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 Homework Statement:

Question 1. A student on a distant planet performs a "looptheloop" experiment. She releases a frictionless 1.3kg cart from a height of 4.50m. It is observed that the track exerts a downward, normal reaction force of 21 N on the cart at the top of the circle. Calculate the gravitational field strength of the distant planet.
Question 2.
A certain asteroid has a radius of 7.0x10^3 m and a mass of 5.0x10^15 kg. How fast would a cyclist have to travel on the surface of this asteroid in order for her apparent weight to be onefifth of her weight when stationary.
 Relevant Equations:

Fcentripetal = ma
a = v^2 / r
Fg = GMm / r^2
Potential Energy = GMm / r
Kinetic Energy = 0.5(mV^2)
Total Energy (Ek + Ep) = 0.5(GMm) / r
g = Fg / m
Diagram for question 1:
I know the mass, I need Fg.
My work:
Main equation: g = Fg/m I need to find Fg.
Epi = Ekf > GMm/r = 1/2(mV^2) < PROBLEM. When I solve this I can't square root it since it's a negative.
Let's say I solved this and found the velocity. For the "looptheloop", would the equation for the conservation of energy be Eki = Epf + Ekf?
Diagram for question 2:
So I started out by trying to find the strength of the gravitational field as I wanted to use Fc = Fg  Fn to find the velocity but I didn't have the mass of the cyclist. I tried to cross out all the masses on the equation but Fn prevented me from doing that. I don't know what I can do here.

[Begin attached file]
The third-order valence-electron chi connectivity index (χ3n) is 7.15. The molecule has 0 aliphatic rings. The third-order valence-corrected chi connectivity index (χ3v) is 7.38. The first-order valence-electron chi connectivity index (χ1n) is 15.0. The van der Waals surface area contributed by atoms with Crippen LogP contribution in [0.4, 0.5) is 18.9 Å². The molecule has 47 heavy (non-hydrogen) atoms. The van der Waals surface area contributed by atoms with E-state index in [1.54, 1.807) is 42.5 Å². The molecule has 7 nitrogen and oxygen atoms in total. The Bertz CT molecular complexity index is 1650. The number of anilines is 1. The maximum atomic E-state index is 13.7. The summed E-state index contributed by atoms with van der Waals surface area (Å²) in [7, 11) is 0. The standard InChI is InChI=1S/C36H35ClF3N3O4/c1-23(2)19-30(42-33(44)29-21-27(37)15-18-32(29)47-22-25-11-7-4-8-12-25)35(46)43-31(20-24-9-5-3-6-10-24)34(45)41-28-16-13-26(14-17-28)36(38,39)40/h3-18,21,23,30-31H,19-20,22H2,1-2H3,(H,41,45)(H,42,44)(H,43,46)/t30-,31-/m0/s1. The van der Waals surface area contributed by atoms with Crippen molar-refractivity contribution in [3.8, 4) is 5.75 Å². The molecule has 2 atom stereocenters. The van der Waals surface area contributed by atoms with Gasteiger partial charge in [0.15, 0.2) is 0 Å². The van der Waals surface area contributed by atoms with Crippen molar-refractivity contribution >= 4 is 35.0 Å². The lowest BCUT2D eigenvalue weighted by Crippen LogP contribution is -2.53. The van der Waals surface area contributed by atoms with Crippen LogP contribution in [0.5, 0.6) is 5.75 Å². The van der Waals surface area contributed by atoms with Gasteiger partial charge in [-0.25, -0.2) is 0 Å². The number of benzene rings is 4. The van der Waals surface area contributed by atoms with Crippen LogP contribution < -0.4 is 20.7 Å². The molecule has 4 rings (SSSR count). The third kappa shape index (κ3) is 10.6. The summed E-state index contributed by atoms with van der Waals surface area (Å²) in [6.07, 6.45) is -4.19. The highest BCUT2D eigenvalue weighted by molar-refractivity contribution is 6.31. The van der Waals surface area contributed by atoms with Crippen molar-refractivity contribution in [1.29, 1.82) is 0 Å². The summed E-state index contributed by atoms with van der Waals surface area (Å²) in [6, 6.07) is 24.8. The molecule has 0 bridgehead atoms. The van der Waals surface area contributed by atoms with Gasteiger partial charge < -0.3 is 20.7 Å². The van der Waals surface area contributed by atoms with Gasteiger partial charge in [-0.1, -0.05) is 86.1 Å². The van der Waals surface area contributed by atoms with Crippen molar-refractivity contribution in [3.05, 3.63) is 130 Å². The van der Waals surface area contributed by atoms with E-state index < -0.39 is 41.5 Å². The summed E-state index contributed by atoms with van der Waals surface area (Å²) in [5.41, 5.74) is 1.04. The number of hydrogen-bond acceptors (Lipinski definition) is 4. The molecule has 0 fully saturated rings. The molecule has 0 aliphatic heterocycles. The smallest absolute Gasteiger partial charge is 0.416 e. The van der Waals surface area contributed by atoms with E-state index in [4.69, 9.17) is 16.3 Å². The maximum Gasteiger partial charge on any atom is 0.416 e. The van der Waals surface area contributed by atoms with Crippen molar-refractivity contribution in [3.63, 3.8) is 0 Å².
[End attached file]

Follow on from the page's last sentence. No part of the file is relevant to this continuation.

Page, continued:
I know the mass, I need Fg.
My work:
Main equation: g = Fg/m I need to find Fg.
 Fg= Fc  Fn [Fn = 21 N Fc = ?] {I need to find Fc.}
 Fc = ma > Fc = (mV^2)/ r [Mass = 1.3kg V = ? r = 0.70] {Now I need the velocity at that point where Fn = 21 N (the top of the looptheloop)}
 I break up the course into parts. I use the conservation of energy to try and solve the first part (4.50m) and use that velocity to solve the second parts velocity at the top (the looptheloop).
Epi = Ekf > GMm/r = 1/2(mV^2) < PROBLEM. When I solve this I can't square root it since it's a negative.
Let's say I solved this and found the velocity. For the "looptheloop", would the equation for the conservation of energy be Eki = Epf + Ekf?
Diagram for question 2:
So I started out by trying to find the strength of the gravitational field as I wanted to use Fc = Fg  Fn to find the velocity but I didn't have the mass of the cyclist. I tried to cross out all the masses on the equation but Fn prevented me from doing that. I don't know what I can do here.